Saturday, January 30, 2010

The Iraq war and the banality of evil among our ruling elites and intelligentsia

Remember the illegal destruction of Iraq?
(Salon.com) -- By Glenn Greenwald --

British political news has been consumed for the last several weeks by a formal inquiry into the illegality and deceit behind Tony Blair's decision to join the U.S. in invading Iraq. Today, Blair himself is publicly testifying before the investigative commission and is being grilled about numerous false claims he made in the run-up to the war, not only about Iraqi weapons programs (his taxi-cab-derived "45-minutes-to-launch!!" warning) and Saddam's ties to Al Qaeda, but also about secret commitments he made to join the U.S. at a time when he and Bush were still pretending that they were undecided and awaiting the outcome of the U.N. negotiations and the inspection process...

The invasion of Iraq was unquestionably one of the greatest crimes of the last several decades. Imagine what future historians will say about it -- a nakedly aggressive war launched under the falsest of pretenses, in brazen violation of every relevant precept of law, which destroyed an entire country, killed huge numbers of innocent people, and devastated the entire population. Have we even remotely treated it as what it is? We're willing to concede it was a "mistake" -- a good-natured and completely understandable lapse of judgment -- but only the shrill and unhinged among us call it a crime. As always, it's worth recalling that Robert Jackson, the lead prosecutor at the Nuremberg Trials, insisted in his Closing Argument against the Nazi war criminals that "the central crime in this pattern of crimes" was not genocide or mass deportation or concentration camps; rather, "the kingpin which holds them all together, is the plot for aggressive wars." History teaches that aggressive war is the greatest and most dangerous of all crimes -- as it enables even worse acts of inhumanity -- and illegal, aggressive war is precisely what we did in Iraq, to great devastation.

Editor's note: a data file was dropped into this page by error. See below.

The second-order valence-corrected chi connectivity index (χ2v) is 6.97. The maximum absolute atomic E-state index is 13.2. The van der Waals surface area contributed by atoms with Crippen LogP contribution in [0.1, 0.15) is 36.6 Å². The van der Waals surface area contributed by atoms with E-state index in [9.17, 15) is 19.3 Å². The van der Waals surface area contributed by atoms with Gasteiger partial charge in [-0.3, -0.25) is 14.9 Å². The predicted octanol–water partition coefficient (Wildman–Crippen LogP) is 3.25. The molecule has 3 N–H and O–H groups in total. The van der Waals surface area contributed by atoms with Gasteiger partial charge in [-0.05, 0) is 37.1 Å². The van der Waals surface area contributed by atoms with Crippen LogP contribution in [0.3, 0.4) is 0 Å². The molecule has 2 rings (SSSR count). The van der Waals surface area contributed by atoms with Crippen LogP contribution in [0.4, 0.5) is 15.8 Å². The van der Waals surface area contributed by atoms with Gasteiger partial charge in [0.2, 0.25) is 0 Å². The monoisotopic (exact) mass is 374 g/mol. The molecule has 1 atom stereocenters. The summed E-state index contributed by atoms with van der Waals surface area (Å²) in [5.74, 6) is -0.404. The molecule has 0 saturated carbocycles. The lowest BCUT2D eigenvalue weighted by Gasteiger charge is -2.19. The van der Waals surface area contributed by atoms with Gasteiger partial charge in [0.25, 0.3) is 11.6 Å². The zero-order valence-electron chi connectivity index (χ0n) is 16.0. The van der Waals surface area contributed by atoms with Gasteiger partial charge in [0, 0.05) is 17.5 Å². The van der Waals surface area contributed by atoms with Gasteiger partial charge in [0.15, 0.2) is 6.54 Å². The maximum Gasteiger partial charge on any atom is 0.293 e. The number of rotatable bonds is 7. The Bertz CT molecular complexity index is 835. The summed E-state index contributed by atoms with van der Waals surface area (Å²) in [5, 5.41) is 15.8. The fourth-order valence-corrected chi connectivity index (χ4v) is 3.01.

I'm periodically criticized for an "angry" tone in my writing, which I always find mystifying. I genuinely don't understand why anger should be avoided or even how it could be. What other reaction is possible when one looks around and sees the government leaders who committed these grave crimes completely unburdened by any accountability and treated as respectable dignitaries, or watches the Tom Friedmans, Jeffrey Goldbergs, Fred Hiatts and other unrepentent leading media propagandists who helped enable it still feted as Serious and honest experts, or beholds the current Cabinet and Senate filled with people who supported it, or observes the Michael O'Hanlons and Les Gelbs and other Foreign Policy Community luminaries who lent trans-partisan credence to it all continue to traipse around still pompously advocating for more wars that never touch their lives?

A few months ago, I did an MSNBC segment with Dan Senor, who is currently a Fox News contributor, author of a new book hailing the greatness of Israeli innovations, a recent addition to the Council on Foreign Relations, and husband of CNN anchor Campbell Brown. But back in 2003 and 2004, he was Chief Spokesman for the "Coalition Provisional Authority" in Iraq -- the U.S. occupying force in that country. Sitting in the green room with him before the segment, I was really disgusted by the paradox that one is supposed to treat him as just some random political adversary deserving of standard civility, respect and respectability -- in other words, a Decent Person is supposed to forget that he was an official who enabled and lied about some of the most monstrous acts of the last many years and is wholly unrepentent. And, of course, he was going on MSNBC that day to opine about our current foreign policy options: direct involvement in this horrific crime is no disqualifying factor; it's not even a black mark against someone's credibility and reputation...MORE...LINK

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